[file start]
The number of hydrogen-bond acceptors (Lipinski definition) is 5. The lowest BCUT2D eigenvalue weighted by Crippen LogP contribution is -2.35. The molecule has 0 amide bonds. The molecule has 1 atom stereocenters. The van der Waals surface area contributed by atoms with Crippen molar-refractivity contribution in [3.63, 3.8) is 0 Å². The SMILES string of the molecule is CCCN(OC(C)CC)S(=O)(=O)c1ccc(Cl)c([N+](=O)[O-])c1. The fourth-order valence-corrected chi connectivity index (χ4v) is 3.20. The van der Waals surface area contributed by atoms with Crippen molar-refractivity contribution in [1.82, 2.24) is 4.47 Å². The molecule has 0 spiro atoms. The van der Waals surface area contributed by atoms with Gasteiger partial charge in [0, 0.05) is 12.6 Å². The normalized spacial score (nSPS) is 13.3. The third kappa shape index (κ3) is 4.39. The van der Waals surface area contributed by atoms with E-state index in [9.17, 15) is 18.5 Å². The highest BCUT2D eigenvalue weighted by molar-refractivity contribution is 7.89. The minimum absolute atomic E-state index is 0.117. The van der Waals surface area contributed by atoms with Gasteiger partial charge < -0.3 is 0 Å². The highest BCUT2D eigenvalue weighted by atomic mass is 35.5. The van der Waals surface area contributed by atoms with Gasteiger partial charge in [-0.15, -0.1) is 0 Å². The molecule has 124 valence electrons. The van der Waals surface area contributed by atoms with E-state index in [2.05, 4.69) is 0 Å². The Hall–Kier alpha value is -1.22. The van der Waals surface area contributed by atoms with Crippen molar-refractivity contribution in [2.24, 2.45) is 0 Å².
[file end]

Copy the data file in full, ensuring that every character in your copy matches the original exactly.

The number of hydrogen-bond acceptors (Lipinski definition) is 5. The lowest BCUT2D eigenvalue weighted by Crippen LogP contribution is -2.35. The molecule has 0 amide bonds. The molecule has 1 atom stereocenters. The van der Waals surface area contributed by atoms with Crippen molar-refractivity contribution in [3.63, 3.8) is 0 Å². The SMILES string of the molecule is CCCN(OC(C)CC)S(=O)(=O)c1ccc(Cl)c([N+](=O)[O-])c1. The fourth-order valence-corrected chi connectivity index (χ4v) is 3.20. The van der Waals surface area contributed by atoms with Crippen molar-refractivity contribution in [1.82, 2.24) is 4.47 Å². The molecule has 0 spiro atoms. The van der Waals surface area contributed by atoms with Gasteiger partial charge in [0, 0.05) is 12.6 Å². The normalized spacial score (nSPS) is 13.3. The third kappa shape index (κ3) is 4.39. The van der Waals surface area contributed by atoms with E-state index in [9.17, 15) is 18.5 Å². The highest BCUT2D eigenvalue weighted by molar-refractivity contribution is 7.89. The minimum absolute atomic E-state index is 0.117. The van der Waals surface area contributed by atoms with Gasteiger partial charge < -0.3 is 0 Å². The highest BCUT2D eigenvalue weighted by atomic mass is 35.5. The van der Waals surface area contributed by atoms with Gasteiger partial charge in [-0.15, -0.1) is 0 Å². The molecule has 124 valence electrons. The van der Waals surface area contributed by atoms with E-state index in [2.05, 4.69) is 0 Å². The Hall–Kier alpha value is -1.22. The van der Waals surface area contributed by atoms with Crippen molar-refractivity contribution in [2.24, 2.45) is 0 Å².